In Figure 5a, the physical damage to the PBIA-co-PPTA3 fiber in the form of longitudinal grooves and fibrillation are observed especially at the fiber edges of the "dry" fiber separated without any immersion. The fiber immersed in water (Figure 5b) also shows some damage to the edges where it appears to have been adhered to an adjacent fiber prior to the separation. The methanol (Figure 5c) and acetone (Figure 5d) immersed fibers both show much less fibrillation, but as observed previously, the fibers immersed in acetone qualitatively appear to have lesser surface artifacts than the other fibers.

In Figure 5, the physical damage to the dry PBIA is observed to be less severe than the other two fibers, but there is some evidence of longitudinal grooves along the fiber in the lower part of the image (Figure 6a). The fiber immersed in water (Figure 6b) shows minor damage at the edges caused by strong attachment to an adjacent fiber. The methanol and acetone immersed fibers (Figure 6c-d) show similar physical characteristics as the water immersed fiber.

To further examine the effect of the acetone rinsing on the fibers, FTIR spectroscopy was performed. The result of this analysis is presented in Figure 7. Some intensity changes are observed after washing, but no major changes in spectra indicative of chemical degradation (e.g., changes in the OH/NH region around 3300 cm-1 or the formation of a carbonyl peak around 1700 cm-1) are observed. Therefore, the acetone rinsing procedure was selected as the best fiber preparation method for the rest of the study.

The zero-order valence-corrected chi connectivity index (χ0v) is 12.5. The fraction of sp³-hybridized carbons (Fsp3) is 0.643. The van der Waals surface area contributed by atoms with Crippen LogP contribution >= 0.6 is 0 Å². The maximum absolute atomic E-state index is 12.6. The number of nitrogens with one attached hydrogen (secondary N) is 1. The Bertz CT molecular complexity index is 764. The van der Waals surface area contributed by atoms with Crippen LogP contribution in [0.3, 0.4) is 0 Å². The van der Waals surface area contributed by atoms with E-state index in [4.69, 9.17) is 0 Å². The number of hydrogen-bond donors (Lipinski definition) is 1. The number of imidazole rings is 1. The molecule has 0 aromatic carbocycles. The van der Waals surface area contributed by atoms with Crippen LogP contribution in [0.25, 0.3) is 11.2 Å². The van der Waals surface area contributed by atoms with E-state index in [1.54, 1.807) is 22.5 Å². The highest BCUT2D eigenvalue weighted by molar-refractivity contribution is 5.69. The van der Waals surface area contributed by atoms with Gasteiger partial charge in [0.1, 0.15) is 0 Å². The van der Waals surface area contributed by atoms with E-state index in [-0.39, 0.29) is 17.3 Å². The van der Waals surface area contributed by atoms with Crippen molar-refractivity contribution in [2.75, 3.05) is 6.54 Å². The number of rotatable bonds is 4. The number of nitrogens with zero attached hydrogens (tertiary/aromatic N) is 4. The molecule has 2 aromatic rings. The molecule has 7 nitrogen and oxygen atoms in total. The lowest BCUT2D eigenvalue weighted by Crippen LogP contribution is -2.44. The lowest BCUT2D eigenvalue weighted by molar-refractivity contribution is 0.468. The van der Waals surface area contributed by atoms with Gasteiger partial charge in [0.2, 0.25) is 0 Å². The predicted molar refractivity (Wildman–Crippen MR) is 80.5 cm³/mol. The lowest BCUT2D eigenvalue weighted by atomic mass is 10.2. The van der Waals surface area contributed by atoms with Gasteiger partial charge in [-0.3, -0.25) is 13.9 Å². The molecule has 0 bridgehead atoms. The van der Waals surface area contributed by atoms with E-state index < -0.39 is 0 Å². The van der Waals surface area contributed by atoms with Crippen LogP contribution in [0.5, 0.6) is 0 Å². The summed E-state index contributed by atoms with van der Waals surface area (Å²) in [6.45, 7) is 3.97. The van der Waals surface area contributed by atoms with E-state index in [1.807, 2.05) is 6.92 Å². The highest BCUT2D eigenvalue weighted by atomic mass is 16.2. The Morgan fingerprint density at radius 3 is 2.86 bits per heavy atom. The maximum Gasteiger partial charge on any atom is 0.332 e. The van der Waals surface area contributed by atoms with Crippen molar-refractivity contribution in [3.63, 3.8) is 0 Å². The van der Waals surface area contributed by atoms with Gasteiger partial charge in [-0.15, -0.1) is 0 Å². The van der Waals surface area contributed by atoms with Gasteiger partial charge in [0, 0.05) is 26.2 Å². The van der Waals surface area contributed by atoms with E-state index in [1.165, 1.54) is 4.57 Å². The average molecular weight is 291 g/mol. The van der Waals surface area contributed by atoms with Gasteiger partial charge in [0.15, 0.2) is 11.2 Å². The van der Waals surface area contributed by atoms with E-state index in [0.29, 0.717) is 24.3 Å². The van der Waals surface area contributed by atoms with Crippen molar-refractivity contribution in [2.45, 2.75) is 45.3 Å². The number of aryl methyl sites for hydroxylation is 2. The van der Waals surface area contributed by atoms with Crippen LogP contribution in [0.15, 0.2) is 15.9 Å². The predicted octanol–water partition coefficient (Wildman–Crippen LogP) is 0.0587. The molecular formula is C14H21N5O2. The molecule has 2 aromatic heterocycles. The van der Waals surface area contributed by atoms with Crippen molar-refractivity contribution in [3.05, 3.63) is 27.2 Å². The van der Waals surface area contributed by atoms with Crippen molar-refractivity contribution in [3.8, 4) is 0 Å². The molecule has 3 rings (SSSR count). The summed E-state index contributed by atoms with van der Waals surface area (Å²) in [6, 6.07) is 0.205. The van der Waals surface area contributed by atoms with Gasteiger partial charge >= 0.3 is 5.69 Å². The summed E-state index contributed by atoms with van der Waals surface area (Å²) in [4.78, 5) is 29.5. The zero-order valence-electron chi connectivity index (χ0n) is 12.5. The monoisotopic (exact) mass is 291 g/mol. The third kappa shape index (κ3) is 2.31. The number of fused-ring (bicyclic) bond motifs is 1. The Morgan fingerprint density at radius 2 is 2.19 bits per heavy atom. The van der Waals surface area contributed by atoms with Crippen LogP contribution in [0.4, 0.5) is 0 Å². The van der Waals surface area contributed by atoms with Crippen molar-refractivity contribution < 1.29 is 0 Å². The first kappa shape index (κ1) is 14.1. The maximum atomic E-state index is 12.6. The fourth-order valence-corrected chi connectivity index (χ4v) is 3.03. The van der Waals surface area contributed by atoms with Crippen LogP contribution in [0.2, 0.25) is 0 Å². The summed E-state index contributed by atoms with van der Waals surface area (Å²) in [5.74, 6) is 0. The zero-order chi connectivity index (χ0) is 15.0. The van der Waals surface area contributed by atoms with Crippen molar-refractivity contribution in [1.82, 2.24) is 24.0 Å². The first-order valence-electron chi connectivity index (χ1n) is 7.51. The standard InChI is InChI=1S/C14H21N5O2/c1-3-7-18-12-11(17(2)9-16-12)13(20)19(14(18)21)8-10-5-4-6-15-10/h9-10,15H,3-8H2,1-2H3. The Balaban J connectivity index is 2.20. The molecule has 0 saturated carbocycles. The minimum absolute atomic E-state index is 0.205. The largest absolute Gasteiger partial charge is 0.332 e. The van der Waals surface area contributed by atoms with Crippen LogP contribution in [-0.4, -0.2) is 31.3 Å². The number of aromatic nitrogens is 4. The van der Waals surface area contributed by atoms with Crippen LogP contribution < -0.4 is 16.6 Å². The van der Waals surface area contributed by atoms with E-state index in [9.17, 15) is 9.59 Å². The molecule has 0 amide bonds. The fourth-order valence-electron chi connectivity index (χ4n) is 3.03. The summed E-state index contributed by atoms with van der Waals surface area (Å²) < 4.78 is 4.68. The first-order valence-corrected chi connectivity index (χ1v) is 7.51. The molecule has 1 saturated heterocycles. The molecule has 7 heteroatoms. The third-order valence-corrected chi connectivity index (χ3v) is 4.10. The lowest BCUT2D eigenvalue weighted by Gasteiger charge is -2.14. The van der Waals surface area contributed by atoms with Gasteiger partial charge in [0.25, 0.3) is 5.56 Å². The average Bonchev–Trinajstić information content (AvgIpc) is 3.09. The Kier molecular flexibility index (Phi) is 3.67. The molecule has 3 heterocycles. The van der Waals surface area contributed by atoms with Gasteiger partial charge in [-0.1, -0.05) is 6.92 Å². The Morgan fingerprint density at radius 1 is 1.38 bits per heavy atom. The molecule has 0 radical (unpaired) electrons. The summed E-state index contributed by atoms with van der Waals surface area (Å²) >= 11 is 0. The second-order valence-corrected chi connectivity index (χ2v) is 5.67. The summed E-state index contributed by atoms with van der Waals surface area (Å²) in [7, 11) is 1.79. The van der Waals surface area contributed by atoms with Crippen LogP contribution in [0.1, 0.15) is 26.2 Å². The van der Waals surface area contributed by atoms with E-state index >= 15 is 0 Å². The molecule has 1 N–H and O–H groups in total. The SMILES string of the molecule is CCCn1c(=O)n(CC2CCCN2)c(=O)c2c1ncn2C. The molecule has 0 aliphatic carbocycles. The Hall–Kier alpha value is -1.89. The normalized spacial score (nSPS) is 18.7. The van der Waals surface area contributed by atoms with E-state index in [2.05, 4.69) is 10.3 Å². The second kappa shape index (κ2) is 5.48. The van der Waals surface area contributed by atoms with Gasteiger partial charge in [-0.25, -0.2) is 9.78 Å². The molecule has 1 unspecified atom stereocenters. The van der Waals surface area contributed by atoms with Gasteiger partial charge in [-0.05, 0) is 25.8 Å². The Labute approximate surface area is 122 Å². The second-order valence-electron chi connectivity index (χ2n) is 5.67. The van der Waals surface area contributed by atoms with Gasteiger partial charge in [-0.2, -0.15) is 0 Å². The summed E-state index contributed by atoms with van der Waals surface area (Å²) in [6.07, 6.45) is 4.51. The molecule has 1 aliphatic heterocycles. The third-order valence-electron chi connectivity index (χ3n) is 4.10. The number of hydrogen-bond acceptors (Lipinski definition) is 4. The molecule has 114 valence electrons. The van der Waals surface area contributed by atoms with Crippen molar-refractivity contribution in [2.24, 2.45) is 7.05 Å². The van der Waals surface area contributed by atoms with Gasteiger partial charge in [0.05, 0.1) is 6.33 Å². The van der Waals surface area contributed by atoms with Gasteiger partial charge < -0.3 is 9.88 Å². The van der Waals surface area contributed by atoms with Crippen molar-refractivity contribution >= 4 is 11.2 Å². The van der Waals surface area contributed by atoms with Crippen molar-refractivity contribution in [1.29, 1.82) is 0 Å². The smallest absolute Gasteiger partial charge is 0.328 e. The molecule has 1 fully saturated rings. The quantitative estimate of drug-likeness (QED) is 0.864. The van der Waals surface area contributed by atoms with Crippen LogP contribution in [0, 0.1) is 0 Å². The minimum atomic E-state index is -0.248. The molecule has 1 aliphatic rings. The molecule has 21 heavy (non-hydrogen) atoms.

The next step in this study was to determine the best method of tensile testing single fibers with the existing equipment setup. An effort was made to directly test fibers by mounting fibers in the grips and performing the test. As this method requires minimal sample preparation, and the samples exhibited no slippage from the grip, this was regarded as the most rapid way to perform the test. However, most of the fibers tested in this manner broke right at the grip face, a phenomenon known as a "jaw break". As described in ASTM D382214, this result indicates that the test is invalid. Therefore, based on the recommendations of the ASTM D3822 standard, the single fibers were then mounted on a cardstock template before testing.